They had decided our garden was home and nothing was going to convince them otherwise but we decided to be cautious so that they could lay eggs undisturbed and started to avoid walking under the nest. However, they seemed completely bomb proof and would happily sit around in the branches while we sat watching close by.
he was so cool he slept even when we sat a few feet away - quite remarkable

her tail just visible as she formed the cup for her eggs
By the end of April they had completed the nest and were paying a lot of attention to the cup, fiddling with little twigs and wriggling down to make it comfortable. By early May the female was laying and with a telescope I could watch her tail rising and falling as she forced the egg out.

Over the next three weeks the male brought food to her regularly and it was amusing to see them both chasing away any intruders to the area. They all got energetically pursued, wood pigeons, crows, magpies, jackdaws, jays, even grey squirrels. I imagined they quite enjoyed putting the fear of god up their visitors asses!

he would sit happily on the tree tops soaking up the sunrise while she incubated their eggs - it's a man's world

By early June we watched the female feeding small young and by now we had nicknamed the male ‘Fancy Dan’. He would regularly go and bath in the stream close to the nest, then spend hours preening in the sunshine. Who’s a pretty boy!

Fancy Dan at his morning shower. His mate would bathe in the afternoon while he did his duty on the nest   © Mike Read
A great friend of ours Mike Read came round to take a few pics. He’s a professional photographer with proper gear, [I just had a Panasonic ‘bridge’ camera with small zoom], so we were really grateful that Mike could take delightful pictures that did Fancy Dan justice.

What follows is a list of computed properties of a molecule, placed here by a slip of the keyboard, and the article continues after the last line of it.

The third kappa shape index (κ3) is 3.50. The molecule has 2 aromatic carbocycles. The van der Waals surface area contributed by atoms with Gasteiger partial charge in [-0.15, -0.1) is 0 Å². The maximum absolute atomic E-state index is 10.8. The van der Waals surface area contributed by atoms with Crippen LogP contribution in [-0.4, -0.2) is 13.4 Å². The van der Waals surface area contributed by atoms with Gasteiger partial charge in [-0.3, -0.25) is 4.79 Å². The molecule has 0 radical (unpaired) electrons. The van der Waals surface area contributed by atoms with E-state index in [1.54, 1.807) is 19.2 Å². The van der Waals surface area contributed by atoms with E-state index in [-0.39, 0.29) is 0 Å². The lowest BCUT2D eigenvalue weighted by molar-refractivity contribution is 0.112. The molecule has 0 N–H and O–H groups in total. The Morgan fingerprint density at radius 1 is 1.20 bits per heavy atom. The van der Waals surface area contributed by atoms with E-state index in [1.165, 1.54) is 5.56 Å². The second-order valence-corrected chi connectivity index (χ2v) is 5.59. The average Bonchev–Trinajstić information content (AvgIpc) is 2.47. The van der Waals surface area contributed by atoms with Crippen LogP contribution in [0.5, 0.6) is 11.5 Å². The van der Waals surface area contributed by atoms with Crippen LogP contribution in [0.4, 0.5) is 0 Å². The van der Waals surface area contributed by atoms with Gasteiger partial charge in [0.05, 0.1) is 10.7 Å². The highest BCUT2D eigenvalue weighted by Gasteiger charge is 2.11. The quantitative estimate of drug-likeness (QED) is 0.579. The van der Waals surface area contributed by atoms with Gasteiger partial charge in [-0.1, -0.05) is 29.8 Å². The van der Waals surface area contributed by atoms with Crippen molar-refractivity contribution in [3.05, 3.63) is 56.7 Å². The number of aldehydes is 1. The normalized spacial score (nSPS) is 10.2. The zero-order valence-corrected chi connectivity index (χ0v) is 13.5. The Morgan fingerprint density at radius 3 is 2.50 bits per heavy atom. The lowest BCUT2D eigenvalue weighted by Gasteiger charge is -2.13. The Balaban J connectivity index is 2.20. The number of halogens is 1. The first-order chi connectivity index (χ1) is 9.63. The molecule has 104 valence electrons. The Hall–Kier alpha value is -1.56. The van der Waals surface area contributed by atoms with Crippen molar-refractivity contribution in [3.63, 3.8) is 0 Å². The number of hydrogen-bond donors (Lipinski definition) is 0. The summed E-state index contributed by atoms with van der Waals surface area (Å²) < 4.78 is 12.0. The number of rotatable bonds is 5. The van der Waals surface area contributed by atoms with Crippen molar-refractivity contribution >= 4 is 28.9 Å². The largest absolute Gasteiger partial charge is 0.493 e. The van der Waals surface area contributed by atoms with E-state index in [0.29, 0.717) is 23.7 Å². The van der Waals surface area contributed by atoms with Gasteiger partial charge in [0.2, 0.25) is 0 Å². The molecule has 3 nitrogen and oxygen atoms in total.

he loved having a thorough soak in the shallow pools, spending many minutes at his ablutions   © Mike Read

his bathng became a daily routine so no wonder we called him Fancy Dan   © Mike Read
a different female eating a kill close to our nest - quite a surprise    © Jane Adams 
On another day we had a great friend round, Jane Adams, who hoped to see the chick being fed and Mum duly obliged. However, we were looking at Sue’s veg plot when a sparrow hawk zoomed across and landed with its’ prey in the nearby weeping willow. I assumed it was Fancy Dan with another kill but it was another female, only fifty metres from the nest where our female was feeding the chicks, surely a most unusual happening.

Fancy Dan would pluck some of the feathers off his prey before presenting it to his mate    © Mike Read
the food pass usually took place close to the nest   © Mike Read
our precious cuddly bundle would soon turn into a fast flying killing machine that are not always popular with bird lovers
Fancy Dan seemed to be providing plenty of food for the chicks but by early July there was only one survivor in the nest. Perhaps the tropical heat of our wonderful summer had taken its’ toll? However, the chick successfully fledged and within a few days the show was over, the birds dispersing into the surrounding woods. We were sad to see them go but were now free to walk under the nest again.  We had made a self-imposed curfew to avoid disturbing them too much.

We still see Fancy Dan occasionally as he sits quietly on one of his favorite perches or zooms past in pursuit of some intended victim and we’re hoping that they return next year to try to raise a family in our presence once again. It was a remarkable privilege for which we will always be grateful.

If you would like to see more of Mike Read's splendid pictures then please visit :